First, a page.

Themes and Meanings

(Comprehensive Guide to Short Stories, Critical Edition)

“A Mother’s Tale” is open to a variety of interpretations. The manner in which cattle are herded into railway cars and taken to a destination of death and horror recalls the Holocaust, when thousands of human beings were herded in the same way to destruction. Just as many refuse to face the reality of such horror, the majority of the herd cannot face the incontrovertible truth of experience.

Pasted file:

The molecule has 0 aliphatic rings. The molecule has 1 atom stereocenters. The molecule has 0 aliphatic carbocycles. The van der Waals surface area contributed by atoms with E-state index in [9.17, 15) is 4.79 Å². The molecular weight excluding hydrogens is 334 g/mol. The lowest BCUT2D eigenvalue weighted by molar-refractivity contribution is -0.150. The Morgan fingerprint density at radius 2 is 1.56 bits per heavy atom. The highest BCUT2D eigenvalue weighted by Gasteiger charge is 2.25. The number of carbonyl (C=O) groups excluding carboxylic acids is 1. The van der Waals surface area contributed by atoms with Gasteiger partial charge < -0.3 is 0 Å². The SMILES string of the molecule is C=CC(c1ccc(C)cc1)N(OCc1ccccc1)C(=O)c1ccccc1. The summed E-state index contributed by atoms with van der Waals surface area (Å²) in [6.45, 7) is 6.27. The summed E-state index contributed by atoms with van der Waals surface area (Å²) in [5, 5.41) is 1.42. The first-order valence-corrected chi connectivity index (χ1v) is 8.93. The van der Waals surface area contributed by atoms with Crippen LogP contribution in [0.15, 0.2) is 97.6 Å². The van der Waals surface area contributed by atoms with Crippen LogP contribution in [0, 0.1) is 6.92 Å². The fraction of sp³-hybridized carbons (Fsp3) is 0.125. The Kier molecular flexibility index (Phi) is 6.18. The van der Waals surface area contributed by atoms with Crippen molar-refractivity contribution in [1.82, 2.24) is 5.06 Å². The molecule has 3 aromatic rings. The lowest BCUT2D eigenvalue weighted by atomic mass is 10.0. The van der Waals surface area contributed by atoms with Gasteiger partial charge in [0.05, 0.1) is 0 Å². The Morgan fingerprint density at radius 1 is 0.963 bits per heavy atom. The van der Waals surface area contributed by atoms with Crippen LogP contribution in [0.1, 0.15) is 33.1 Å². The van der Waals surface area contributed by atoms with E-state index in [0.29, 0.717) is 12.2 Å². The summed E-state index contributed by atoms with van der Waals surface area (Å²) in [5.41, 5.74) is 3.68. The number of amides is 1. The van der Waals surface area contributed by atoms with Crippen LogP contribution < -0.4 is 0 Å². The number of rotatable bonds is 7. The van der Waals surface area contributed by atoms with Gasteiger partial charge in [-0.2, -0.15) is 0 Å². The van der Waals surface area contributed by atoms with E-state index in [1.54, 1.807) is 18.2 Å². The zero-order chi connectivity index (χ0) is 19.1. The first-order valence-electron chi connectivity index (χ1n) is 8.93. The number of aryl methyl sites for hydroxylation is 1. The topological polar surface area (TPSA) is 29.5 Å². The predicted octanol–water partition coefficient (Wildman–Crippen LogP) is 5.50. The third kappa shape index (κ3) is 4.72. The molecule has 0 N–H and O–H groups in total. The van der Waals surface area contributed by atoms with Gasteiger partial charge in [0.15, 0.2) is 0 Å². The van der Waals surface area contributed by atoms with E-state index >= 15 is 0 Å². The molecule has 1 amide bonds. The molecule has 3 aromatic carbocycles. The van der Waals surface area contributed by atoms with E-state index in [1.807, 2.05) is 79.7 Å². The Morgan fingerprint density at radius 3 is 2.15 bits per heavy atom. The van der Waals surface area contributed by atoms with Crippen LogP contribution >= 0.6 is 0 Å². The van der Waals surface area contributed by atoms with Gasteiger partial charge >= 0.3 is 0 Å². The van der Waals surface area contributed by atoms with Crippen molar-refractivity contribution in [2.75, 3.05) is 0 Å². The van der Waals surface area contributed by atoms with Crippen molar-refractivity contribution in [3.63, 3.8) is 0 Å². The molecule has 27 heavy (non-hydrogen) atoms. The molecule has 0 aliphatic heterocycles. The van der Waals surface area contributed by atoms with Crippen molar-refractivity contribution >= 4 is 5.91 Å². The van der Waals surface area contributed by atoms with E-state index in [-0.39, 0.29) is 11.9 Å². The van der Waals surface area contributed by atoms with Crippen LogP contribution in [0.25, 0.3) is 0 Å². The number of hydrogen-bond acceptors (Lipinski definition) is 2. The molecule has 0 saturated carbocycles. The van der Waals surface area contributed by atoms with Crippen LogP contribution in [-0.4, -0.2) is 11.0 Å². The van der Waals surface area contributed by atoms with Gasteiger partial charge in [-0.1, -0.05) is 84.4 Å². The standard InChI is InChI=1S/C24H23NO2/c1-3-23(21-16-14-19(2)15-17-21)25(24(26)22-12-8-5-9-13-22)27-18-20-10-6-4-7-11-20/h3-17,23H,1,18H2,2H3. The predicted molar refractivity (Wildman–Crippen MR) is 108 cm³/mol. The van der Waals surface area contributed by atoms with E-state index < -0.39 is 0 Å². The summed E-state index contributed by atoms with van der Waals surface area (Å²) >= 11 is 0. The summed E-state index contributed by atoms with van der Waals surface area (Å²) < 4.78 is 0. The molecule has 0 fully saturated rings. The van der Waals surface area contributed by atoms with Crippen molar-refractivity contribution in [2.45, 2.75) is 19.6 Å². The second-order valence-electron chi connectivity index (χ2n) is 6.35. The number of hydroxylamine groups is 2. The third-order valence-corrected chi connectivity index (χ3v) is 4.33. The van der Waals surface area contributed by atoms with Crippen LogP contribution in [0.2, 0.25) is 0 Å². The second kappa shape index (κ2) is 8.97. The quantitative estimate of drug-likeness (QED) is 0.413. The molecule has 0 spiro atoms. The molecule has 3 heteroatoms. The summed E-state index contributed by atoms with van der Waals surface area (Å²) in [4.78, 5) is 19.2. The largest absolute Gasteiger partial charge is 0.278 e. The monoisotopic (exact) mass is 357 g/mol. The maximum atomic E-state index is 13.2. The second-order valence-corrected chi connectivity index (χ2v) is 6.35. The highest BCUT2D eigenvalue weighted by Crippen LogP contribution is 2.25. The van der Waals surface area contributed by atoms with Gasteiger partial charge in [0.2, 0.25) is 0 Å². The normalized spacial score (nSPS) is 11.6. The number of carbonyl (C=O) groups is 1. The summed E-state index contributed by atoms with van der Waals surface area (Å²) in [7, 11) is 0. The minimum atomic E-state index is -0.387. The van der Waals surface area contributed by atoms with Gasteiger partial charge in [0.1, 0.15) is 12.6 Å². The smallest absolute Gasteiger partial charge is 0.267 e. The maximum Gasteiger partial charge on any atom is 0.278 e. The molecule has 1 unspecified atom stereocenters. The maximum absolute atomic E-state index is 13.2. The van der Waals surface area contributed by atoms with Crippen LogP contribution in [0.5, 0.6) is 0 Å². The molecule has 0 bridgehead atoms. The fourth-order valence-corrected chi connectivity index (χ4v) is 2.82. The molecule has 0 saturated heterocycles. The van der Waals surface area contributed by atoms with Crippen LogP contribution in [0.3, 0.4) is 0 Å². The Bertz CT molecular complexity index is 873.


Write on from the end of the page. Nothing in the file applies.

The tale also has religious implications. The capitalized Man with the Hammer is both personified human evil and the merciless God of destruction, the destructive force that murders the perishable body of everyone. The One Who Came Back, however, is an affirmation of Ernest Hemingway’s famous statement in The Old Man and the Sea (1952) that “man can be destroyed but not defeated.” There are several hints that this battered creature is Christlike—his arrival from the East, his stigmatic hooves, his suffering for his fellow creatures—but his newly acquired knowledge betrays only satanic hatred: Kill man, kill your offspring, bear no more children. Although humans may deserve such condemnation, James Agee’s point seems clear: Violence breeds only further violence. The One Who Came Back is only a sad, beaten animal that has failed to learn through suffering, to become truly Christlike, to become Everyman—or, in his case, Everycow.